We are on the skirt of Red Canyon and the rocks are spectacular. The stars shine so brightly that you get a tangible sense of the Milky Way. It’s the kind of picture you see in science books. Looking up I feel all alone in the world – until headlights from the interstate blind me. For all its beauty, the reality is that we are set up on the skirt of the only road that goes along Red Canyon into the heavily trafficked Bryce. I feel not so much that we are out in the wilderness, but that we are homeless and living by the freeway.
9:30 PM Exhausted. Bed. Did we eat today? Did we hike today? I think so; I can’t remember. I feel as though I did a triathlon. Zipped into my sleeping bag, I feel like I am ten years old again: snug as a bug in a rug.
Midnight lesson #1: the aptly named rain fly is designed to help the rain “fly” off your tent. It’s purpose is to keep you dry. I realize the significance of this when it begins to drip in my tent.
Dawn breaks early over Red Canyon and my need to pee is held in check by the fact that I cannot move. My back has obviously done some heavy lifting during the night because I can feel the gnarled vertebrae in a state of shock. The most I can manage is rolling to my side and getting up on all fours. Coming out of my tent backwards, I am reminded of my sharp-needled friend Ponderosa.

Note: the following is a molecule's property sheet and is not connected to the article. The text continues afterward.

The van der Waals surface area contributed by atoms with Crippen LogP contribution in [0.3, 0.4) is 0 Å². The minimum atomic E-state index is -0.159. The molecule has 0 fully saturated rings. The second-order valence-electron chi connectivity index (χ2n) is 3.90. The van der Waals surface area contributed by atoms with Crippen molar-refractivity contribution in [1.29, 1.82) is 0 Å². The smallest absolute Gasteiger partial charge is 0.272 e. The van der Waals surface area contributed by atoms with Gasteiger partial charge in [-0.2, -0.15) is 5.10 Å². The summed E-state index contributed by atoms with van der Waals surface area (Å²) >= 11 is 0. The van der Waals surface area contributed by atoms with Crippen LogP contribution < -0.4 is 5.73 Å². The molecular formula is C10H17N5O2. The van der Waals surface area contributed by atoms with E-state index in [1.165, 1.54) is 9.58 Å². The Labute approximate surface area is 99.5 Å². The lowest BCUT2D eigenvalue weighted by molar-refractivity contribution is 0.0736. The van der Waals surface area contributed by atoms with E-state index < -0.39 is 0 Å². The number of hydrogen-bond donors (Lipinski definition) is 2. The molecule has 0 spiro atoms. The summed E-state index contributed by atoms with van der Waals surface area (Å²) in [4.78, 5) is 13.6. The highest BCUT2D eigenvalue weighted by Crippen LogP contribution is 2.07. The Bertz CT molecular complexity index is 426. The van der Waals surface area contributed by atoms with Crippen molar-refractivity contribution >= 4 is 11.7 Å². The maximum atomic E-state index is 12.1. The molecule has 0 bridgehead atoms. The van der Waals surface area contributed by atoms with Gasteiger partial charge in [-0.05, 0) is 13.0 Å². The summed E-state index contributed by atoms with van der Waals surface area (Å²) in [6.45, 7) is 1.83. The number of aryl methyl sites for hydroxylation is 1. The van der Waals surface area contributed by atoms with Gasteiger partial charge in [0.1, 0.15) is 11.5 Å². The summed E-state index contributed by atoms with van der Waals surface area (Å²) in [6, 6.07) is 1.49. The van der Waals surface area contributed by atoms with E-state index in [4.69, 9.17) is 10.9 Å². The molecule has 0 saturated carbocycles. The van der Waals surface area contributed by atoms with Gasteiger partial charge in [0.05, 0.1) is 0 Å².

Lesson learned the hard way #1: the sleeping bag pad is best utilized under your sleeping bag and not as a welcome mat outside your tent
Coffee is on the fire, so maybe this isn’t all bad. After a hot breakfast of eggs and home-fries, we are on our way to Bryce. I’m not prepared for how unnatural it is. A vision of science fiction from a movie set, Bryce looks otherworldly: magnificent spires of eroded rock fanning out in seemingly geometric patterns. Hiking into the pit of the canyon is almost unsettling: beautiful, yes; but as ominous as something out of a Greek myth. Hiking out is just a plain old bitch. For a slightly overweight chain-smoker, I consider myself in pretty good shape; I put in my time at the gym with weights and on the bike. But at this altitude – we are near the top of the Colorado Plateau’s Grand Staircase, I learn, some 11,000 feet – even mild exertion becomes arduous. Strangely, as my lungs near collapse, I dream of the cigarette I will have when I reach the top.
We lunch near the canyon, hoarding granola for later. Mule deer come within spitting distance, jay birds flutter above. “This is all so natural” I think; and I can see the same thought crossing the minds of everyone in the group simultaneously — beatific smiles spread across faces, dappled by sunlight. It is a Hallmark moment for which there is no card. However, closer inspection reveals that the deer are not like Bambi, they are covered with mange and sporting vacant stares. The huge birds suddenly boldly dive down for our leftovers. Nature is giving me the creeps.